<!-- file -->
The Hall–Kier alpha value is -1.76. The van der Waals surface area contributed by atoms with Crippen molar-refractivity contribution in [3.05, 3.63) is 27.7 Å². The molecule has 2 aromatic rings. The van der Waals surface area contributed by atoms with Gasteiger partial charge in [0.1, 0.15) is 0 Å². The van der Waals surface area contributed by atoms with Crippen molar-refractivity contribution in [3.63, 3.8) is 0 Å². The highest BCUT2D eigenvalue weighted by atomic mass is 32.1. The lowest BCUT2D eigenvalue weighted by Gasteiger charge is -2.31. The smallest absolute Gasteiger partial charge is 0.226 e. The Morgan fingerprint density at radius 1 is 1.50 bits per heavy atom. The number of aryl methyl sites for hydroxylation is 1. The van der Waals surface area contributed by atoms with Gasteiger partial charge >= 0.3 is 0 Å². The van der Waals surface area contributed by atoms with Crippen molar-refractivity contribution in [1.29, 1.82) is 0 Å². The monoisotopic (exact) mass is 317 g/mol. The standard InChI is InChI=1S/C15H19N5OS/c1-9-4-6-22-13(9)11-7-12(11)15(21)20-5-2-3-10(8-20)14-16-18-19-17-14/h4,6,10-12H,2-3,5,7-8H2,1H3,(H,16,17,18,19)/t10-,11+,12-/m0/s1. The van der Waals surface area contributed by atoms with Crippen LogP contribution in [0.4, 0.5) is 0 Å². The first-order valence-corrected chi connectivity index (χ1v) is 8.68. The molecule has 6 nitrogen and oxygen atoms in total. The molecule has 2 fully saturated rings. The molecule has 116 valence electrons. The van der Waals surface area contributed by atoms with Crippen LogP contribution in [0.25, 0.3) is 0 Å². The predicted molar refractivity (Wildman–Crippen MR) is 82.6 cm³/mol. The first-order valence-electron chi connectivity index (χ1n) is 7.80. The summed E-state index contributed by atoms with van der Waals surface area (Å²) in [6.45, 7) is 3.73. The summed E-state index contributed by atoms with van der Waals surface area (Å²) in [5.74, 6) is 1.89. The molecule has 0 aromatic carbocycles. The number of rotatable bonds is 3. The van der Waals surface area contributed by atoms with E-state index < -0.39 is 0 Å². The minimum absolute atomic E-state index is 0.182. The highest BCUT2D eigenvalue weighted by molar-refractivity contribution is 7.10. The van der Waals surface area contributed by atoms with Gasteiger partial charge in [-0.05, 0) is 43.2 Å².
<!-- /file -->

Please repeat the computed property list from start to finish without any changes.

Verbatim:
The Hall–Kier alpha value is -1.76. The van der Waals surface area contributed by atoms with Crippen molar-refractivity contribution in [3.05, 3.63) is 27.7 Å². The molecule has 2 aromatic rings. The van der Waals surface area contributed by atoms with Gasteiger partial charge in [0.1, 0.15) is 0 Å². The van der Waals surface area contributed by atoms with Crippen molar-refractivity contribution in [3.63, 3.8) is 0 Å². The highest BCUT2D eigenvalue weighted by atomic mass is 32.1. The lowest BCUT2D eigenvalue weighted by Gasteiger charge is -2.31. The smallest absolute Gasteiger partial charge is 0.226 e. The Morgan fingerprint density at radius 1 is 1.50 bits per heavy atom. The number of aryl methyl sites for hydroxylation is 1. The van der Waals surface area contributed by atoms with Gasteiger partial charge >= 0.3 is 0 Å². The van der Waals surface area contributed by atoms with Crippen molar-refractivity contribution in [1.29, 1.82) is 0 Å². The monoisotopic (exact) mass is 317 g/mol. The standard InChI is InChI=1S/C15H19N5OS/c1-9-4-6-22-13(9)11-7-12(11)15(21)20-5-2-3-10(8-20)14-16-18-19-17-14/h4,6,10-12H,2-3,5,7-8H2,1H3,(H,16,17,18,19)/t10-,11+,12-/m0/s1. The van der Waals surface area contributed by atoms with Crippen LogP contribution in [0.4, 0.5) is 0 Å². The first-order valence-corrected chi connectivity index (χ1v) is 8.68. The molecule has 6 nitrogen and oxygen atoms in total. The molecule has 2 fully saturated rings. The molecule has 116 valence electrons. The van der Waals surface area contributed by atoms with Crippen LogP contribution in [0.25, 0.3) is 0 Å². The predicted molar refractivity (Wildman–Crippen MR) is 82.6 cm³/mol. The first-order valence-electron chi connectivity index (χ1n) is 7.80. The summed E-state index contributed by atoms with van der Waals surface area (Å²) in [6.45, 7) is 3.73. The summed E-state index contributed by atoms with van der Waals surface area (Å²) in [5.74, 6) is 1.89. The molecule has 0 aromatic carbocycles. The number of rotatable bonds is 3. The van der Waals surface area contributed by atoms with E-state index < -0.39 is 0 Å². The minimum absolute atomic E-state index is 0.182. The highest BCUT2D eigenvalue weighted by molar-refractivity contribution is 7.10. The van der Waals surface area contributed by atoms with Gasteiger partial charge in [-0.05, 0) is 43.2 Å².